How do you fight a DUI?

UPDATED: Jul 21, 2010

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How do you fight a DUI?

A friend was on the side of the road changing a flat tire when a police officer stopped him. The car was off and the key was not in the ignition and he was on the phone with his roadside service (for the flat). The police officer asked him to step out of the car and immediately asked him to perform a field sobriety test of lifting his foot off the ground (no reason given as to why). His foot touched the ground and he was brought to the station. Once there, he blew a .09 and the legal limit is .08. Does he have a shot at pleading this? Should he speak to a DUI attorney? In Passaic County, NJ.

Asked on July 21, 2010 under Criminal Law, New Jersey


M.T.G., Member, New York Bar / FreeAdvice Contributing Attorney

Answered 12 years ago | Contributor

Yes, he should seek help from an attorney as soon as possible. In most states there is a presumption that a party is intoxicated if their BAC is over the legal limit.  And there is a presumption that the car did not drive itself to the locale where the arrest took place.  Even if it was off and key was not in the ignition.  An attorney is a good idea for another reason: in most jurisdictions his license will be suspended automatically and he will be having a hearing at DMV.  The outcome can have an effect on the criminal case.  Tell him to seek legal help asap. Good luck.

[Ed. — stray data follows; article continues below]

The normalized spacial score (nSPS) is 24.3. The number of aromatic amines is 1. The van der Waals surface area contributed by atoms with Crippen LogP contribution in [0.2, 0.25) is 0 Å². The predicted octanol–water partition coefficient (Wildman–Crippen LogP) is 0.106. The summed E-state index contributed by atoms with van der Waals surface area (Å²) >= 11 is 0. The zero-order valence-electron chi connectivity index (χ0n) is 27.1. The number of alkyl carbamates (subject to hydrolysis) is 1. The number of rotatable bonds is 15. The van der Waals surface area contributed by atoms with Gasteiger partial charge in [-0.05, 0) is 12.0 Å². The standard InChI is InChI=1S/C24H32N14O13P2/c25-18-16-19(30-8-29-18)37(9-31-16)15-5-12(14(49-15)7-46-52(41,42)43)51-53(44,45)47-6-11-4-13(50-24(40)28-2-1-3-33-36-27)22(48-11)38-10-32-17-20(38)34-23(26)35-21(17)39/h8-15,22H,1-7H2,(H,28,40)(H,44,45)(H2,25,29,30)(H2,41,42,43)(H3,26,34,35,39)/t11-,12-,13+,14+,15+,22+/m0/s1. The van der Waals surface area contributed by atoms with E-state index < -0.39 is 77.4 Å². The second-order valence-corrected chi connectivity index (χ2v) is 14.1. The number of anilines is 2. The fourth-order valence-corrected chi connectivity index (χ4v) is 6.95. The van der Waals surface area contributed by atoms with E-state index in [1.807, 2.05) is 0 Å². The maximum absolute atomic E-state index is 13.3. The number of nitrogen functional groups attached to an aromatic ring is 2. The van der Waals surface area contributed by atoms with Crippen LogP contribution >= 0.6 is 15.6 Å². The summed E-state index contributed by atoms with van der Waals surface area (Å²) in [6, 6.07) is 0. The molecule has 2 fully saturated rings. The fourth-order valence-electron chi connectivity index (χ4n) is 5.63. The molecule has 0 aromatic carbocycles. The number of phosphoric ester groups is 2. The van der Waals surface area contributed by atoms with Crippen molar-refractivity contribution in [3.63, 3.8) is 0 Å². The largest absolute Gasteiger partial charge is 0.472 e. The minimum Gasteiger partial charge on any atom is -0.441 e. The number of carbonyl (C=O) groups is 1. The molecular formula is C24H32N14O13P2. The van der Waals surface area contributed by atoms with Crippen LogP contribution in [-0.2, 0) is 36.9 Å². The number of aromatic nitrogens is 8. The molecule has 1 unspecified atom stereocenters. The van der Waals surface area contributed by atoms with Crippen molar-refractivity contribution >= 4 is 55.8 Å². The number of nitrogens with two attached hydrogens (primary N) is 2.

IMPORTANT NOTICE: The Answer(s) provided above are for general information only. The attorney providing the answer was not serving as the attorney for the person submitting the question or in any attorney-client relationship with such person. Laws may vary from state to state, and sometimes change. Tiny variations in the facts, or a fact not set forth in a question, often can change a legal outcome or an attorney's conclusion. Although has verified the attorney was admitted to practice law in at least one jurisdiction, he or she may not be authorized to practice law in the jurisdiction referred to in the question, nor is he or she necessarily experienced in the area of the law involved. Unlike the information in the Answer(s) above, upon which you should NOT rely, for personal advice you can rely upon we suggest you retain an attorney to represent you.

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